Write songs in own language, break into global music industry — Cayabyab
The only way for Filipino musicians to break into the global music industry is by writing songs in their own language, National Artist and Ramon Magsaysay Awardee Ryan Cayabyab has said.
Cayabyab has begun collaborating with songwriters in the islands of Visayas and Mindanao and lately Luzon to compose pop songs in their own language, and the results have been awe-inspiring.
“We’ve discovered a lot more creative and beautiful songs coming from the Visayas using the Visayan language, coming from Mindanao using Ilonggo,” he told 33 young leaders from Asia during the NextGen Leadership Program organized by the Ramon Magsaysay Transformative Leadership Institute.
As an offshoot, VisayanPop and MindanaoPop music festivals have come about. Coming soon is the AmiananPop, which will feature compositions from songwriters in northern Luzon. Amianan is an Ilocano term for north.
To wean Filipinos off the trend of copying Western music, the 2018 National Artist for Music has been advocating “hyperlocalism’’ with fellow Filipino composers to promote popular songwriting in one’s own language.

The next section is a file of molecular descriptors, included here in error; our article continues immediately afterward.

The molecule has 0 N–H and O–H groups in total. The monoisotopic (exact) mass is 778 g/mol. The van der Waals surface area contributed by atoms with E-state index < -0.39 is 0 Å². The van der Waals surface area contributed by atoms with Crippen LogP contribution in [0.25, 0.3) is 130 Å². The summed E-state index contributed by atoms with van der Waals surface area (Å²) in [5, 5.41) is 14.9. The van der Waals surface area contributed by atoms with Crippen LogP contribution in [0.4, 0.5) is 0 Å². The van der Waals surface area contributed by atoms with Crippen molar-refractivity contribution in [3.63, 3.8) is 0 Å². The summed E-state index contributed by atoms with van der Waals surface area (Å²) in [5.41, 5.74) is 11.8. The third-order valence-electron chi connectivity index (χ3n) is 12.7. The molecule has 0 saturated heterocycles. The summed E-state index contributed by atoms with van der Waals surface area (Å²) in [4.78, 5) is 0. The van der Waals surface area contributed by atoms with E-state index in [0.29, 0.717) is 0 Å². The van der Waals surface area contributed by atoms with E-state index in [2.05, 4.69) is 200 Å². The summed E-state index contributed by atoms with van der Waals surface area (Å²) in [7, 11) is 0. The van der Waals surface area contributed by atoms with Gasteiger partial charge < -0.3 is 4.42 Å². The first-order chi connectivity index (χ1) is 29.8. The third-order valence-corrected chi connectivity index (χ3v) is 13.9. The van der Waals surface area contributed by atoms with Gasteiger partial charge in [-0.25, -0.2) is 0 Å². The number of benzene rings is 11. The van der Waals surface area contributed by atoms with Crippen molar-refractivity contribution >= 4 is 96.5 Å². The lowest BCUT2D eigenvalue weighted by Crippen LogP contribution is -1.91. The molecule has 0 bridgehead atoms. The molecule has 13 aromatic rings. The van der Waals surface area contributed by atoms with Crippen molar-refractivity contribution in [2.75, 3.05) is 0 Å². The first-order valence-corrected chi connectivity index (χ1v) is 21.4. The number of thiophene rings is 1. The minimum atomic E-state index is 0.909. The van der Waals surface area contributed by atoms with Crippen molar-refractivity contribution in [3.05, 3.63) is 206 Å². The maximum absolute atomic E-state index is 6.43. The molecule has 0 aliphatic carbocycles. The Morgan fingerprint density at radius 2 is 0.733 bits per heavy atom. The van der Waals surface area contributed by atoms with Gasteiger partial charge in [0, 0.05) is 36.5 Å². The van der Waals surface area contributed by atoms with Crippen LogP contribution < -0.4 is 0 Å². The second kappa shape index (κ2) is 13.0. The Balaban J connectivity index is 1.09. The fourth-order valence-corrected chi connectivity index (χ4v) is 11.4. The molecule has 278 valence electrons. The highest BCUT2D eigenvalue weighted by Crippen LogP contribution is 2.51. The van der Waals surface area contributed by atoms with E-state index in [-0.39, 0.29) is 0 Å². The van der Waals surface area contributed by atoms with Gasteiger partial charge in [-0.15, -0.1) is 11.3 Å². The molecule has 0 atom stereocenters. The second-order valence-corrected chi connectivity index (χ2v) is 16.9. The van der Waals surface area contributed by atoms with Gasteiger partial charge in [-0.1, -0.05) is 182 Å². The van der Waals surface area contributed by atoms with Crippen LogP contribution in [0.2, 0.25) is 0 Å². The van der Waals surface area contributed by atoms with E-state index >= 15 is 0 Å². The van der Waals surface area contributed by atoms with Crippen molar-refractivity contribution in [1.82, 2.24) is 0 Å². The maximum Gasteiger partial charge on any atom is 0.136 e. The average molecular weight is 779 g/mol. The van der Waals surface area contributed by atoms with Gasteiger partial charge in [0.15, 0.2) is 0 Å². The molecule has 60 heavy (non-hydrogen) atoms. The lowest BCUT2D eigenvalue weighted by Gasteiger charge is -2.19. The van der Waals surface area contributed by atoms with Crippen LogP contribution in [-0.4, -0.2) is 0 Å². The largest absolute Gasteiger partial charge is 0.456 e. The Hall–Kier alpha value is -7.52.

“Do not think in the global sense, but to look inside and express the way you want to express it because [most] of us in the creative field, we just keep on imitating what is trendy, just extending it, and make it sound like everybody else. Well, that is exactly what we want to turn around — not to sound like everybody else,’’ he told the online conference.
The idea behind the hyperlocalism, Cayabyab said, is “to write in one’s own language with the intent of contemporizing it and expressing your own stories, telling your own feelings and own stories.’’
“If we break the national barriers, if Cebuano songs, Ilongo, Bicolano, Kapampangan, Ilocano songs break into the mainstream, I think we are ready to break into world music,’’ he added.
Eleven other Ramon Magsaysay laureates spoke at the conference that ran from June 14 to 25: Mechai Viravaidya from Thailand, Saur Marlina Manurung
from Indonesia, Youk Chhang from Cambodia, Sonam Wangchuk from India, Kim Jong-ki from South Korea, Yoshiaki Ishizawa from Japan, Mahabir Pun from Nepal, Chung To from China, and Conchita Carpio Morales and Antonio Oposa Jr.
They interacted with students, young entrepreneurs, and Awardee
protégés from the Philippines, Thailand, Singapore, Indonesia, Cambodia, Bangladesh, India, and Hong Kong.
The program revolved around the premise: “Each one of us, ordinary as we are, are challenged to moments of greatness of spirit, when we choose to be empathetic, to listen deeply, and to connect and act together for a better Asia.”
The NextGen participants will regroup to pursue a project that sums up their collective insights from the conference and that will be implemented within the cycle of the program. TJ Burgonio
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